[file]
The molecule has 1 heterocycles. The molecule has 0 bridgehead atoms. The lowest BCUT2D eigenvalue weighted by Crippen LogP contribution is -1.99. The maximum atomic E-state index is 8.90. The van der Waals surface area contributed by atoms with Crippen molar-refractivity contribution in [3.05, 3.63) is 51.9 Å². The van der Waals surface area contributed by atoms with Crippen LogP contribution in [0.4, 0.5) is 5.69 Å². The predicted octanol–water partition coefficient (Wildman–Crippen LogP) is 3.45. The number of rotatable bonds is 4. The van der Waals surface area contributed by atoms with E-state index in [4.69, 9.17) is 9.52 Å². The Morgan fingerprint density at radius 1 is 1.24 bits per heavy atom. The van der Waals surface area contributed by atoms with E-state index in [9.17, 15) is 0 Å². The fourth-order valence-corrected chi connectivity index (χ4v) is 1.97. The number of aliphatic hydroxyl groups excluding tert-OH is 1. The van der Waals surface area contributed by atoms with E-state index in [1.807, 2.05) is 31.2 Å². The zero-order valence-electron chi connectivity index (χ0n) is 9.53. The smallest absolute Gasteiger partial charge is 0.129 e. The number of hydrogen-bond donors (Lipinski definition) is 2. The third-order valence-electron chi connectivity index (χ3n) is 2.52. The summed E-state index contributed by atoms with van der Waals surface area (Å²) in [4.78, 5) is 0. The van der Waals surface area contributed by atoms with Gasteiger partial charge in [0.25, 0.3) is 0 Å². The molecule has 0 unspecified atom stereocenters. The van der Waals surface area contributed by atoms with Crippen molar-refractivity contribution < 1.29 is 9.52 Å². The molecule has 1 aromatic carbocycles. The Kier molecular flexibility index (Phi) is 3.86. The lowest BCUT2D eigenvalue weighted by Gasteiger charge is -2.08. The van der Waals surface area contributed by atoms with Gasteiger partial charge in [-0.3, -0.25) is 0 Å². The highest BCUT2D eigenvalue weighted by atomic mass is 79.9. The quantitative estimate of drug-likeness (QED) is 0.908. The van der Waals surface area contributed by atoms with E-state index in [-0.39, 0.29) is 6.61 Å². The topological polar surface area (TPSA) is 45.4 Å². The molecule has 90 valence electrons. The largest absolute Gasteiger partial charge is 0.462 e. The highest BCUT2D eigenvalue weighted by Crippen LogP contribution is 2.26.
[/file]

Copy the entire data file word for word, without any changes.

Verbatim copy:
The molecule has 1 heterocycles. The molecule has 0 bridgehead atoms. The lowest BCUT2D eigenvalue weighted by Crippen LogP contribution is -1.99. The maximum atomic E-state index is 8.90. The van der Waals surface area contributed by atoms with Crippen molar-refractivity contribution in [3.05, 3.63) is 51.9 Å². The van der Waals surface area contributed by atoms with Crippen LogP contribution in [0.4, 0.5) is 5.69 Å². The predicted octanol–water partition coefficient (Wildman–Crippen LogP) is 3.45. The number of rotatable bonds is 4. The van der Waals surface area contributed by atoms with E-state index in [4.69, 9.17) is 9.52 Å². The Morgan fingerprint density at radius 1 is 1.24 bits per heavy atom. The van der Waals surface area contributed by atoms with E-state index in [9.17, 15) is 0 Å². The fourth-order valence-corrected chi connectivity index (χ4v) is 1.97. The number of aliphatic hydroxyl groups excluding tert-OH is 1. The van der Waals surface area contributed by atoms with E-state index in [1.807, 2.05) is 31.2 Å². The zero-order valence-electron chi connectivity index (χ0n) is 9.53. The smallest absolute Gasteiger partial charge is 0.129 e. The number of hydrogen-bond donors (Lipinski definition) is 2. The third-order valence-electron chi connectivity index (χ3n) is 2.52. The summed E-state index contributed by atoms with van der Waals surface area (Å²) in [4.78, 5) is 0. The van der Waals surface area contributed by atoms with Gasteiger partial charge in [0.25, 0.3) is 0 Å². The molecule has 0 unspecified atom stereocenters. The van der Waals surface area contributed by atoms with Crippen molar-refractivity contribution < 1.29 is 9.52 Å². The molecule has 1 aromatic carbocycles. The Kier molecular flexibility index (Phi) is 3.86. The lowest BCUT2D eigenvalue weighted by Gasteiger charge is -2.08. The van der Waals surface area contributed by atoms with Gasteiger partial charge in [-0.3, -0.25) is 0 Å². The highest BCUT2D eigenvalue weighted by atomic mass is 79.9. The quantitative estimate of drug-likeness (QED) is 0.908. The van der Waals surface area contributed by atoms with E-state index in [-0.39, 0.29) is 6.61 Å². The topological polar surface area (TPSA) is 45.4 Å². The molecule has 90 valence electrons. The largest absolute Gasteiger partial charge is 0.462 e. The highest BCUT2D eigenvalue weighted by Crippen LogP contribution is 2.26.